A simple sign beside the road offered a sightseeing of an oil mill. We stopped our car and accepted. Outside the building in modern industry style, were old mills set up.
In the pre-industry times, the olives were grinded by big round millstones pulled by donkeys. Then the mash came in the next stage. Here it was pressed, to get the oil out of the mash. In the early 20th century a steam machine overtook the donkeys job as well as the mens job at the press.
Today, we have a washing machine first, were the farmers throw in their olives. Next, they are milled and centrifuged by different machines to be filtered before bottling the native oil. The machines are cooled to keep the oil from getting to warm. That’s because the oil looses quality when getting to warm during the production process.The remaining parts from the pit shells are pressed into pellets to be sold for pellet heatings.
At this point, we were shown a documentary to learn, how the olives are collected at harvest time and how the machines produce the oil. Harvest time is in winter, and during summer there is no work to be done in the mill. So, they produced a little documentary for the visitors showing all processes in action. What a great idea.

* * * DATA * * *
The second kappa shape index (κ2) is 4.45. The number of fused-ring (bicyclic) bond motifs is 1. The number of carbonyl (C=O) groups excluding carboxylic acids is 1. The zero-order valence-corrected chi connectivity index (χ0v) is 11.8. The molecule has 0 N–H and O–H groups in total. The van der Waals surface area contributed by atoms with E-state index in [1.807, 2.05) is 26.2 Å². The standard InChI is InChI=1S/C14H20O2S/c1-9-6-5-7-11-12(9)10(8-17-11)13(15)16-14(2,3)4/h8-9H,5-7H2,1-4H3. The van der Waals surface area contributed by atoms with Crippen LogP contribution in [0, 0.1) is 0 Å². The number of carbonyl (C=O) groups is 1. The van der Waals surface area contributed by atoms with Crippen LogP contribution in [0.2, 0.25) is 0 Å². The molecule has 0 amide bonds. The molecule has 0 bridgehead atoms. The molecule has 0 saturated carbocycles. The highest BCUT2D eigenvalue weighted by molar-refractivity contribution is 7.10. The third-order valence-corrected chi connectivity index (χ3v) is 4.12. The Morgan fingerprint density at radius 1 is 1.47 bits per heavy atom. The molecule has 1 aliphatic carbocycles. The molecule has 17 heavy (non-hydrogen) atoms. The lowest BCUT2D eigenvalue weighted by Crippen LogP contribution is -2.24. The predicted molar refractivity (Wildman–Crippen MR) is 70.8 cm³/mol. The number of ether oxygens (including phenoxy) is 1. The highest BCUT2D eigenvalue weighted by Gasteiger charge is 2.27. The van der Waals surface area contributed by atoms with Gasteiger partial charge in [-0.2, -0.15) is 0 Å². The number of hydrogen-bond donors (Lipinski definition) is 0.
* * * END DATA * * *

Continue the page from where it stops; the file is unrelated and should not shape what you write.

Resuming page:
Before we left the building, we have had to pass a table with some oil cans and were allowed (had to) taste the oil: 2 different pure oils and an oil spiced up with garlic. The idea here: get the tourists to buy some cans 🙂 I expected this. The price was OK, so I bought a can. I like cooking with olive oil, so the can is already empty. What a pity. It tasted way better than the oil available in the grocery stores around.
On Corfu you can find many, many old olive tree forests. Corfu was a colony of the Venetian Republic for growing olive trees to produce oil. Everywhere you can find these forests, even next to the streets.
Although, I’ve read about this fact before, I was quite impressed by these forests. For me, a forests consists of high trees standing next to each other. Their treetops form a dense roof. Only few light can pass this roof during summer. Only in winter and early spring the light has a chance to reach the ground. But, these olive tree forests are so translucent.
Also the trees themselves. They are so impressive. Look at their shapes and how big they are, compared to our rental car.